Bowie has influenced the course of popular music several times and influenced several generations of musicians. His promotional videos in the 1970s and 80s are regarded as ground-breaking, and as a live concert act, he is regarded as the most theatrical of them all.
David achieved critically acclaimed recognition of his art and music right up to and since his passing. With his final album Blackstar he left so many questions unanswered and shall always continue to influence generations to come. Thank you David.
- Various Bowie Trivia
His eyes are both blue. However, one pupil is permanently dilated due to a fight, and as a result, one eye looks darker than the other.
In 1968 while he was still a struggling artist, Bowie wrote some English lyrics to a French song titled "Comme d'Habitude" ("As Usual"). His version, "Even a Fool Learns to Love", never did get recorded, and was rejected purely on the title and quite rightly so as far as David is concerned. But when the French melody caught the attention of Paul Anka, he reworked the lyrics and the song became "My Way". Of course, when Frank Sinatra recorded "My Way" his way, it turned to gold.
Has one son in 1971 with his then-wife Angie Bowie, originally named Zowie - who later changed it to Joe and who is now known as Duncan Jones.
(August 15, 2000) Daughter, with Iman, Alexandria Zahra Jones born.
In a magazine interview, he stated that he met his first wife when they were dating the same man.
Has family roots in West Wales.
In his composition "Slip Away", on his album "Heathen", he makes cryptic references to The Uncle Floyd Show (1974), a program popular in the late 1970s and 1980s in the New York City area. Broadcast on a local television station, it featured two puppets, "Oogie" and "Bones Boy", mentioned in the song, as well as the host, "Uncle" Floyd Vivino.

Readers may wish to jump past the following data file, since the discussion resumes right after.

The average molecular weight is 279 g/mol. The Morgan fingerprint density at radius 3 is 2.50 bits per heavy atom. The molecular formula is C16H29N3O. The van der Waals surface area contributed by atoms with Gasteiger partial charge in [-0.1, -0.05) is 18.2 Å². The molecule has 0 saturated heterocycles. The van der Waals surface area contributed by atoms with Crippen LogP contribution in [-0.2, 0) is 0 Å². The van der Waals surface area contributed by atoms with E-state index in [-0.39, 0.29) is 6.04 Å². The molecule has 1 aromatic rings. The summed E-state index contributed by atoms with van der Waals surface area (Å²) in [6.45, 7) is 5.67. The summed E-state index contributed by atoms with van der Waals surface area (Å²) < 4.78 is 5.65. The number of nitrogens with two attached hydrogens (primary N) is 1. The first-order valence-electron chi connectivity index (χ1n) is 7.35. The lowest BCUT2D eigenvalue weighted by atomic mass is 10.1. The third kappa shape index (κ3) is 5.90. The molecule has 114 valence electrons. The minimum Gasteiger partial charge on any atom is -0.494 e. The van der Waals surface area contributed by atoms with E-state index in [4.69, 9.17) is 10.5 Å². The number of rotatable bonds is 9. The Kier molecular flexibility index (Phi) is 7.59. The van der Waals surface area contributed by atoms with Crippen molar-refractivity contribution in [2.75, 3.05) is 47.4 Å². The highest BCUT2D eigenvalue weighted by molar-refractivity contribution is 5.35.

Inducted into the Rock and Roll Hall of Fame in 1996 and the American Songwriters Hall of Fame in 2005.
Contributes the song "Loving the Alien" to the War Child album "Hope".
His 1972 album "The Rise and Fall of Ziggy Stardust and the Spiders from Mars" came 8th in Classic Rock Magazine's list of the 30 greatest concept albums of all time. [March 2003]
Has performed with (on separate occasions) Queen, Mick Jagger, Iggy Pop, Al B. Sure!, Tina Turner, Annie Lennox, Nine Inch Nails and Bing Crosby.
Something that he and actor John Hurt have in common is that they have both played the Elephant Man.
Consistently listed as one of the richest British born pop stars in the world. Heat magazine listed his earnings for the year 2001 at over $30 million.
His song "Life on Mars" was covered by Marillion frontman Steve Hogarth and the H Band on the album "Live Spirit: Live Body" (released 2002).
Cites Little Richard as his first musical influence.
He declined the royal honor of Commander of the British Empire (CBE) in 2000, and turned down a knighthood in 2003.
His song "Five Years" was covered by former Marillion singer Fish on his 1993 album "Songs from the Mirror".
In a 1983 interview with Rolling Stone, he revealed that his bisexuality was really a sham. He claimed he made the story up to create more mystery about himself.
Took the pseudonym "David Bowie" to keep himself from being confused with Davy Jones of The Monkees.
(June 25, 2004) Had an emergency angioplasty in Germany while on his current tour. The remainder of the tour was obviously cancelled.
Has recorded with the late Lou Reed.
He can play basically any kind of instrument, even performing the excellent sax solo at the end of "Heroes". Although a talented rhythm guitarist, the one aspect of music Bowie finds himself lacking in is as a lead guitarist.
He was voted the 39th Greatest Artist in Rock 'n' Roll by Rolling Stone.
Turned down the role of Captain Hook in Hook (1991), which went to Dustin Hoffman.
Underwent triple heart bypass surgery following a heart attack. [July 2004]